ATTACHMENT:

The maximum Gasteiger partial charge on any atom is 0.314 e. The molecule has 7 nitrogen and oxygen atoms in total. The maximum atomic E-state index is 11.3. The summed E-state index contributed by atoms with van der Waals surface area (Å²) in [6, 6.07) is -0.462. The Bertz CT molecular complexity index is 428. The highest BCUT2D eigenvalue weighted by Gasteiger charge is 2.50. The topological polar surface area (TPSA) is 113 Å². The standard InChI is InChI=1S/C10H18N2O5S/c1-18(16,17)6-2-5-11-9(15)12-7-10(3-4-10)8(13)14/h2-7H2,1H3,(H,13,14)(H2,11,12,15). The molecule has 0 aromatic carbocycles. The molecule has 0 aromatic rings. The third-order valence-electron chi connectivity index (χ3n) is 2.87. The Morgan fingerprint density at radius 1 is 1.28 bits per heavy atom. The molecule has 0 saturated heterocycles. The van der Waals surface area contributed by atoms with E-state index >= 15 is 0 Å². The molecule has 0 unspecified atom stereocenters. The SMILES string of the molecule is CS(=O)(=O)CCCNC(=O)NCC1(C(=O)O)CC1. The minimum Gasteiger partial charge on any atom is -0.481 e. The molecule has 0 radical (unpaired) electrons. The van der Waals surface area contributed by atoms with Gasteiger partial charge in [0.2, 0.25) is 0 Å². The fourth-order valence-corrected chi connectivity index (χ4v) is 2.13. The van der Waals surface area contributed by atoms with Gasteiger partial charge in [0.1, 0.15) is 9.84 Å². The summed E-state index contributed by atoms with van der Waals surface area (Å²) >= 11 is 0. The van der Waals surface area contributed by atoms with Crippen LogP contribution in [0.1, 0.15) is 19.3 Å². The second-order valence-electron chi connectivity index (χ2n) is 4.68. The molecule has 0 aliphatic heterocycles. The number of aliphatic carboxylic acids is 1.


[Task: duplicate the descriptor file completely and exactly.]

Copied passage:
The maximum Gasteiger partial charge on any atom is 0.314 e. The molecule has 7 nitrogen and oxygen atoms in total. The maximum atomic E-state index is 11.3. The summed E-state index contributed by atoms with van der Waals surface area (Å²) in [6, 6.07) is -0.462. The Bertz CT molecular complexity index is 428. The highest BCUT2D eigenvalue weighted by Gasteiger charge is 2.50. The topological polar surface area (TPSA) is 113 Å². The standard InChI is InChI=1S/C10H18N2O5S/c1-18(16,17)6-2-5-11-9(15)12-7-10(3-4-10)8(13)14/h2-7H2,1H3,(H,13,14)(H2,11,12,15). The molecule has 0 aromatic carbocycles. The molecule has 0 aromatic rings. The third-order valence-electron chi connectivity index (χ3n) is 2.87. The Morgan fingerprint density at radius 1 is 1.28 bits per heavy atom. The molecule has 0 saturated heterocycles. The van der Waals surface area contributed by atoms with E-state index >= 15 is 0 Å². The molecule has 0 unspecified atom stereocenters. The SMILES string of the molecule is CS(=O)(=O)CCCNC(=O)NCC1(C(=O)O)CC1. The minimum Gasteiger partial charge on any atom is -0.481 e. The molecule has 0 radical (unpaired) electrons. The van der Waals surface area contributed by atoms with Gasteiger partial charge in [0.2, 0.25) is 0 Å². The fourth-order valence-corrected chi connectivity index (χ4v) is 2.13. The van der Waals surface area contributed by atoms with Gasteiger partial charge in [0.1, 0.15) is 9.84 Å². The summed E-state index contributed by atoms with van der Waals surface area (Å²) >= 11 is 0. The van der Waals surface area contributed by atoms with Crippen LogP contribution in [0.1, 0.15) is 19.3 Å². The second-order valence-electron chi connectivity index (χ2n) is 4.68. The molecule has 0 aliphatic heterocycles. The number of aliphatic carboxylic acids is 1.